How popular and respected was Matt Tipton? Usually if a post on Facebook referring to a story on The Logan Journal gets over 2,000 responses, it ranks among the most popular ever. A post is rarely shared more than five times. Our mention of Matt’s death drew 27,794 responses and has been shared an amazing 286 times.

Here are some of the comments we received:

Diane Gilliam Walker:  His spirit was with the Lady Panthers tonight. He would have been extremely proud of their defense. (He died shortly before the Lady Panthers beat Logan County in the district tournament.)

Donna Brown Wilkinson:In the South, it's not unusual to hear "ma'am" or "sir," but here in Kentucky there is an even greater title of respect: "coach." Although none of my children had the privilege of playing a sport for him, he was always Coach Tipton to us - and to everyone else in Panther country. As a vice-principal, you could see that it was his heart for kids that sustained him. He was one of the first people I met after moving here ten years ago, and I am deeply saddened that I will never again see that familiar face navigating the streets of Russellville from behind the steering wheel of that 1960-something Dodge Dart that was as much a part of him as his towering stature and the deep Delta drawl that he retained decades after leaving his hometown in west Tennessee.

Tina Crowder Walker: He always called me "Superstar." I believe he knew in his soul I needed to hear that because it's not at all what I thought of myself. All the memories I have of him are good and Godly. He even went as far as to come to my home to check on me when I was going through a lot and my parents were going through a divorce.

Katie Jane Cartmell:  I had the world’s greatest pleasure of caring for Coach Tipton may he Rest In Peace. And, my God, bring healing to the pain that this bares on family and friends. His family has had a world’s greatest impact on lots of people, including my family! It was a great pleasure to have been able to help him.

Greg OwensCoach Tipton came to Russellville in the summer of 1972 driving that same white Dodge he drove away in his last year in 2015. He was our assistant boys basketball coach and our pick-up games were legendary. He did not call you by your name. You were either "Cupcake" or "Biscuit..” 

Jerry Allen: Strongest handshake I ever saw.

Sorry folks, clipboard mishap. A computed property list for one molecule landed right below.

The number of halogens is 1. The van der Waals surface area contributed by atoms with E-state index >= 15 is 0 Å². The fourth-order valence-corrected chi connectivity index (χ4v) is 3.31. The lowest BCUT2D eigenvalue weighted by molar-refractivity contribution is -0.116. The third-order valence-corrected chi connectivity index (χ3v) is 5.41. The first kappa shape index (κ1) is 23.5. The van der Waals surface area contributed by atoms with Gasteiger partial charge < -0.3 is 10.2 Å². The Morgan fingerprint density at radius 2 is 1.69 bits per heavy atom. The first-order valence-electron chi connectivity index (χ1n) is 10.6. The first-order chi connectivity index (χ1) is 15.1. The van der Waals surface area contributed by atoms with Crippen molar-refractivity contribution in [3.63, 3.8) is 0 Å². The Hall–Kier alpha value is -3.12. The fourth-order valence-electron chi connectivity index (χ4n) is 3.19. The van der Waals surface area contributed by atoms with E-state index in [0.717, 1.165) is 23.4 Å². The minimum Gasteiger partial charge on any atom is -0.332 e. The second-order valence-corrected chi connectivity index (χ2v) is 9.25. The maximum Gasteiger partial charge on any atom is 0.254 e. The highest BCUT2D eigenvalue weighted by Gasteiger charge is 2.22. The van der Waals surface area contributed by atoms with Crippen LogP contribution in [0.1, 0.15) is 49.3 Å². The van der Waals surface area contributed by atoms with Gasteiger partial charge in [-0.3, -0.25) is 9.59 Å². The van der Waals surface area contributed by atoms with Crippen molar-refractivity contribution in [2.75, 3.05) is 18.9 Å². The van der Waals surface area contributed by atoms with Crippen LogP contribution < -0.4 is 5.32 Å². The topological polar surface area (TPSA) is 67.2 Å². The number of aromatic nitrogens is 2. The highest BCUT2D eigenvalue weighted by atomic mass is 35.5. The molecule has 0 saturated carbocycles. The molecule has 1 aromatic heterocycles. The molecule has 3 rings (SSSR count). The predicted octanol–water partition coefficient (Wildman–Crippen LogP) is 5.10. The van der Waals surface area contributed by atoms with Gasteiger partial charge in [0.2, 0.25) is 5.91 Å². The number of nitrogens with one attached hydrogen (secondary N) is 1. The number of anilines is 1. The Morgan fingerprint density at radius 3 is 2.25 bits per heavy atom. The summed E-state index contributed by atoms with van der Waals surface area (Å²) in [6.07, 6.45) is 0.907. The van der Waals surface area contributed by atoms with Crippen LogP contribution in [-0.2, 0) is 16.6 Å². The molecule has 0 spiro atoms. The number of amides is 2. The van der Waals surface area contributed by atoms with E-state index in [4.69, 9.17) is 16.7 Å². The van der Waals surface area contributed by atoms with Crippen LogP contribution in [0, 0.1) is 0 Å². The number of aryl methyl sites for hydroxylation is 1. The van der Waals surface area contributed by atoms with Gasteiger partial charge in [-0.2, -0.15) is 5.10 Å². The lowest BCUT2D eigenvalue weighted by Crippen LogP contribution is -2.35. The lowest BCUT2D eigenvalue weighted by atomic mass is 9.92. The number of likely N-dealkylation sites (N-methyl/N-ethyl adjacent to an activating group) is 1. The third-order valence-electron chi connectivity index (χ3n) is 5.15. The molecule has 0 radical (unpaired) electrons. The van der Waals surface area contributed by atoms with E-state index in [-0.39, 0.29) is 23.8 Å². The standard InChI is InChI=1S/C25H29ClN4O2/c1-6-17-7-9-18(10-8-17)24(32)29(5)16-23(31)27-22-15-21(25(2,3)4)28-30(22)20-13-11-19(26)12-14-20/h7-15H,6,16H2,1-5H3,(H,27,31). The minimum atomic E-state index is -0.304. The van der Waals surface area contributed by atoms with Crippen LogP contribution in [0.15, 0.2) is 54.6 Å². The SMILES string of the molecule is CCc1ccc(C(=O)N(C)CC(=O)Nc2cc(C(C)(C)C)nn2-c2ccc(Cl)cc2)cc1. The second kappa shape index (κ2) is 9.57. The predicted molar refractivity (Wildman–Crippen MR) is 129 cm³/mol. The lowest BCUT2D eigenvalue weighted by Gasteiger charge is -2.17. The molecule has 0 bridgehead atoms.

Nikki Deen Blackburn: Sweetest man I ever saw!

Tremain Covington: Love this man!

Damien Gilbert: Coach Tipton going to miss you saying hey guy

Don Menser: Great teacher and coach but an even better man. RIP, "Superstar"!

Sally Boyd Rhea: He always had a SMILE on his face and made everyone he spoke to feel like they were important.

Tim Smith:Great Man, Great Coach, we need more Coach Tiptons in our school systems and in the world.

Damien Gilbert: Coach Tipton going to miss you saying, “Hey, guy!”

Daniel Nealy: RIP, Superstar

Erica Skipworth: Amazing man

P.J. Ramsey: Oh, how many times I heard this man say, “Drop down and give me 20.

Allison Baker:He was interested in us each time we saw him, long after we'd left RHS. We are so sad to lose him.

Damaris Smith: A very good man. Never would he let you give up, always pushed me to strive and be the best. 

Beverly Blackwell York: As I sit reading all the wonderful things his students, athletes, co-workers write, I hope and pray he knew how respected, loved and admired he was. He was one of the greatest men I ever met. I remember him walking in the door of the church the day of my momma’s funeral and how it made me and Eric Blackwell feel to know he cared so much. Not as just a previous teacher but as a true friend. Never did I see him anywhere that he didn't speak and pick on me. My heart breaks tonight not just for my loss of a friend and mentor but for Connie, Bethany Tipton Childs and Medina. Losing a husband and father is never easy but losing one like him.. there are no words. 

Janice K. MoyerHe was a great coach. Proud to be on the first girls team for Russellville.

Libby Haines ZuegeSuch a great influence on me as a person and player.

Laura Nealy Burks: Running cross country in p.e... as I slowly limped by, heaving and panting, he would chortle, "Come on, Superstar!" Not sure which one of us was laughing the most!

Robert Ballance: Good man. A help to all he was around. He will be missed.

Jon Davis:: Great man. Nearly would squeeze your fingers off when he shook your hand. 

Sheila J. Ryan:  I had him for study hall many years ago. He called me "Johnson " . And he called it often. ..seemed like I was always getting into trouble. He had such a loving spirit. He was one of my favorites.

Matt Tipton is shown in the photo of the 1973 Russellville football team at back right. From left, on the front row, are the late Coach Buddy Linton, the late Jerry Lee, David Settle, the late Kelly Russell, Lem Palmer, John Morgan and the late Terry Parrish; back row, the late Coach Wayne Shewmaker, Mark Wilson, Kenny Hancock, Mark Hall, Steve Friedel, Mike Wilson, Alan Hall, the late Matt Tipton, Steve Williamson and coaches David Phillips and Ronnie Fuqua.



Copyright © The Logan Journal 2009 - 2023